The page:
Best Clinical Practices for Working with Female Veterans

Friday, September 22

If you’re a clinician who specializes in treating veterans and military-connected clients, you’re well aware of the unique challenges they face. But did you know that female veterans and military-connected clients’ mental health needs often differ from those of their male counterparts? 

To help you provide the most effective, personalized care for female veteran and military-connected clients, we’re sharing their unique mental health challenges and the best practices for treating them. 

Female veterans experience higher rates of depression and PTSD

Some of the most common mental health challenges across the entire veteran and military-involved population include post-traumatic stress disorder (PTSD), depression, anxiety, attempting suicide/dying by suicide, substance use disorders, and traumatic brain injury (TBI). 

Female veterans, however, often face additional or differing mental health challenges compared to male veterans. Nearly 12% of female veterans experience PTSD — almost double the rate of their male counterparts, and have higher rates of depression and eating disorders. They may also experience reproductive mental health conditions and face medical, employment, and social issues. These challenges often affect not just their mental health, but also their relationships and quality of life. 

Women veterans have different experiences than male veterans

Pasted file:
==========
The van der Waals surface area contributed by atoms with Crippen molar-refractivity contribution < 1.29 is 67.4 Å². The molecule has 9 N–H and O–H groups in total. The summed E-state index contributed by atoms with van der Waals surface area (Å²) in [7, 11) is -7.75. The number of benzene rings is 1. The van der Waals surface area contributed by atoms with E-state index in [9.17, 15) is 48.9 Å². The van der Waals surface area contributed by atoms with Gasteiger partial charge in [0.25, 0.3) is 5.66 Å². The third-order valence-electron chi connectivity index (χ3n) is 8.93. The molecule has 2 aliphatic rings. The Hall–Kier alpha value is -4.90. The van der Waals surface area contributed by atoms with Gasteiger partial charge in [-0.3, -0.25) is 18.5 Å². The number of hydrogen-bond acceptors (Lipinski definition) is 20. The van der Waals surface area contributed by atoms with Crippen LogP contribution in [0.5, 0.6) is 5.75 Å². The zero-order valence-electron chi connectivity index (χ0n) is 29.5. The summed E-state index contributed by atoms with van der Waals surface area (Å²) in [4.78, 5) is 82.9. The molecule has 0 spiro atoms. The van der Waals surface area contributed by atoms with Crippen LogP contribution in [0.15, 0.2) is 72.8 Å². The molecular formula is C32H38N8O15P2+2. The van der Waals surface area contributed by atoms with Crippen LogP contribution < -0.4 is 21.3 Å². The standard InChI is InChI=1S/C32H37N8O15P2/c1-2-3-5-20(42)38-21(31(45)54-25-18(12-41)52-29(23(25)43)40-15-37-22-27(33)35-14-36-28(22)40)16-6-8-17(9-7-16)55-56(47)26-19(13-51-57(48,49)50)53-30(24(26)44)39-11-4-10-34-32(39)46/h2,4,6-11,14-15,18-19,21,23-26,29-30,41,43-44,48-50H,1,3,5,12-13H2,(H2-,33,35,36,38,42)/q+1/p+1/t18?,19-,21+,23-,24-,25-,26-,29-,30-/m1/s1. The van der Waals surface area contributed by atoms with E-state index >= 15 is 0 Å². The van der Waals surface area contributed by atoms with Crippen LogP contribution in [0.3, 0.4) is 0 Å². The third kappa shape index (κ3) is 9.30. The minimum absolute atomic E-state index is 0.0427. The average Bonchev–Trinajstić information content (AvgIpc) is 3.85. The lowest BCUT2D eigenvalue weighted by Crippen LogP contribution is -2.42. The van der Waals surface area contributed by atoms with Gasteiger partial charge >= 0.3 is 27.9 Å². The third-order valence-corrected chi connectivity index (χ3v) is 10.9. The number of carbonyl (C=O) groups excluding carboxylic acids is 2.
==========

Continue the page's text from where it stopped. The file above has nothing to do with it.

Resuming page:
Female veterans have unique military and post-military experiences compared to male veterans that can contribute to their specific mental health challenges. Here are a few examples: 

  • Women veterans experience higher rates of sexual assault. The rate of sexual assault experienced by women veterans is 2.5 times higher than women in the general U.S. population.
  • Women service members often face more scrutiny than male service members. In particular, women service members face scrutiny from male commanders and peers and some find it difficult to fully assimilate with their units.
  • Women veterans earn less than male veterans. Women veterans earn on average $100 less weekly, despite having higher education. 
  • Prosthetic devices don’t support female physiology. Support and medical care for loss of limbs are based on male physiology. Therefore, prosthetics used for women tend to fit improperly because of the physical differences between the genders. This can cause emotional distress and problems with confidence and self-esteem for female veterans.
  • Female veterans experience more homelessness than male veterans. Female veterans who are homeless are often single parents with children who are impacted by the lack of available services for females. 
  • Female veterans’ unique experiences and exposures in military service may adversely impact their reproductive health. These include environmental and occupational exposures, military sexual assault, and combat-associated injuries. 

What clinicians can do to better serve female veterans’ mental health needs

Female service members and veterans have had to make unique sacrifices and overcome various challenges, yet they continue to demonstrate the utmost bravery and dedication to help protect others. Many female veterans use their experiences to continue to help others even after they leave the military — becoming advocates, volunteering in their communities, and even becoming mental health professionals — serving as inspirations to their fellow service members, family, friends, and the entire nation. 

Despite being America’s fastest-growing demographic of veterans, overall support for female veterans’ unique mental health needs have fallen short. As a result, suicide rates for women veterans have increased more than for men, among other adverse consequences.